Fresh Inventory
We always base our sales on current inventory levels. And with more production capabilities than in years past, we have more products to provide. We always strive to send the freshest products possible; when you order from us, the product has in most cases, been made within the last week to a month. Keeping inventory moving is key to freshness, so we may run sales from time-to-time to keep from possibly overstocking an item.

Spreading the Word
The holiday season is a great way that word is spread about our company. Through promotions in the holiday season we're able to reach new customers by word-of-mouth through gifts. So, during the holidays we run some sales. We're wrapping up the holidays and the new year, so you won't likely see storewide sales with the deep discounts we've offered over the last few months. However, we continue to come up with creative ideas for promotions and new products. Plus, we'll continue offering discounts on certain categories so you can always try something new!

Thank you to everyone for your support over the years! This Spring will mark our 8th year in business thanks to our (very!) loyal customers! We are always working to bring you the best of the best organic products and look forward to an amazing 2015!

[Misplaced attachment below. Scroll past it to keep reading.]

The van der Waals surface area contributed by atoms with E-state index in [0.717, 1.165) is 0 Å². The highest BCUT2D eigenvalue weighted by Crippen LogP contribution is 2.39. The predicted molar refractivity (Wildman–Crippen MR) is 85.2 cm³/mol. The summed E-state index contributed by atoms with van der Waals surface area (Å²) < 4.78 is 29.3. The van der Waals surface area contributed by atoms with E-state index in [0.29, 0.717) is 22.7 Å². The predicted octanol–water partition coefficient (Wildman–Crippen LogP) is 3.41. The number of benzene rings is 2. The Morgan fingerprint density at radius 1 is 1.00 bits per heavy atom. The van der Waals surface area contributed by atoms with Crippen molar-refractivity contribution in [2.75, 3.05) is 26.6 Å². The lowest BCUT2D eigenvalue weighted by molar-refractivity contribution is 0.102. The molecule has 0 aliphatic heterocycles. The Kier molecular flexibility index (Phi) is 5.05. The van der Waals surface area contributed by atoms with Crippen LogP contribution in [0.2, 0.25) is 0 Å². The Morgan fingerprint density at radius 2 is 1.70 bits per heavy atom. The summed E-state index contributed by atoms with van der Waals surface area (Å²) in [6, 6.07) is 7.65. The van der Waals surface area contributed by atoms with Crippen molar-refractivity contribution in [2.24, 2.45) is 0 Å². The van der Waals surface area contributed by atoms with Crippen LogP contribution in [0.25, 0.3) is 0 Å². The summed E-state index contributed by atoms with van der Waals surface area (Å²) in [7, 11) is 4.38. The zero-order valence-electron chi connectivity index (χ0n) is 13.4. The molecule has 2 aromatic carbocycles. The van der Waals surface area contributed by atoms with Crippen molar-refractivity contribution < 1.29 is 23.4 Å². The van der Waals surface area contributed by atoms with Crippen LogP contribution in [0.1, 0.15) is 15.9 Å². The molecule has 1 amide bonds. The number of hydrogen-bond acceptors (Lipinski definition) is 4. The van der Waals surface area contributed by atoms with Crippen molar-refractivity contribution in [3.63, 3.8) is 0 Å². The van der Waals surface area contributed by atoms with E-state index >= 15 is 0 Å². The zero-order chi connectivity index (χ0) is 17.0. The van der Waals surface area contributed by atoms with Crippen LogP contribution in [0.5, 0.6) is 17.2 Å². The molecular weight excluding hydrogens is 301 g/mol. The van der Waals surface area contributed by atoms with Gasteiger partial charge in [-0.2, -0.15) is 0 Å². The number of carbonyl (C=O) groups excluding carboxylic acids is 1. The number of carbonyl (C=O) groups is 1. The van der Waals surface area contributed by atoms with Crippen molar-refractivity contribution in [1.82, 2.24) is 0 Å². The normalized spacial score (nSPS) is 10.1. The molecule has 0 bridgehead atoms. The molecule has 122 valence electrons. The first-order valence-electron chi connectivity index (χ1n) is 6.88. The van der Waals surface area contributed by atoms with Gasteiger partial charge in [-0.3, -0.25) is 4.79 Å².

Bubble & Bee offers the largest line of USDA certified organic products on the market. Many customers have been willing to pay full price to support & ensure that our company will continue to be able to offer these products. Especially when considering the value of the items (with deodorants that last a long time, shower gels that can be diluted, concentrated face cream, etc.) But as the stability of our company increases and we're able to offer higher volume, we can start to afford to offer more discounts. We have always wanted to make organic approachable for everyone, no matter what kind of budget they're on. So, speaking of discounts...here's a coupon code! Use code JAN5 at checkout to save $5 off your order over $35. (Expires Monday Jan. 12 midnight MST)

Tuesday, November 25, 2014

The Dark Side of Mica

If your makeup has a sparkle or a shimmer, most likely you're using an ingredient called mica. Mica is a natural mineral that is mined and broken down to create a sparkly dust. While it creates great color, skin feel, and sparkle to cosmetics, there are some downsides to using this ingredient.
photo by blmurchvia PhotoRee
Skin Irritation
There is some evidence that mica can lead to skin irritation. Mica comes off in micro-thin sheets, (like what you see above) and when it's broken down to a powder, these sheets can be jagged, depending on the grade of the material. Theoretically these jagged particles could create microscopic lesions on your skin, leading to redness and irritation. There have been no studies on, this however, there is some empirical evidence that it does act this way for some people with more fragile or sensitive skin. Additionally, in order to create color with shimmer, micas are coated with colorants, many times synthetic dyes, so there is a risk of irritation from allergy to a mica.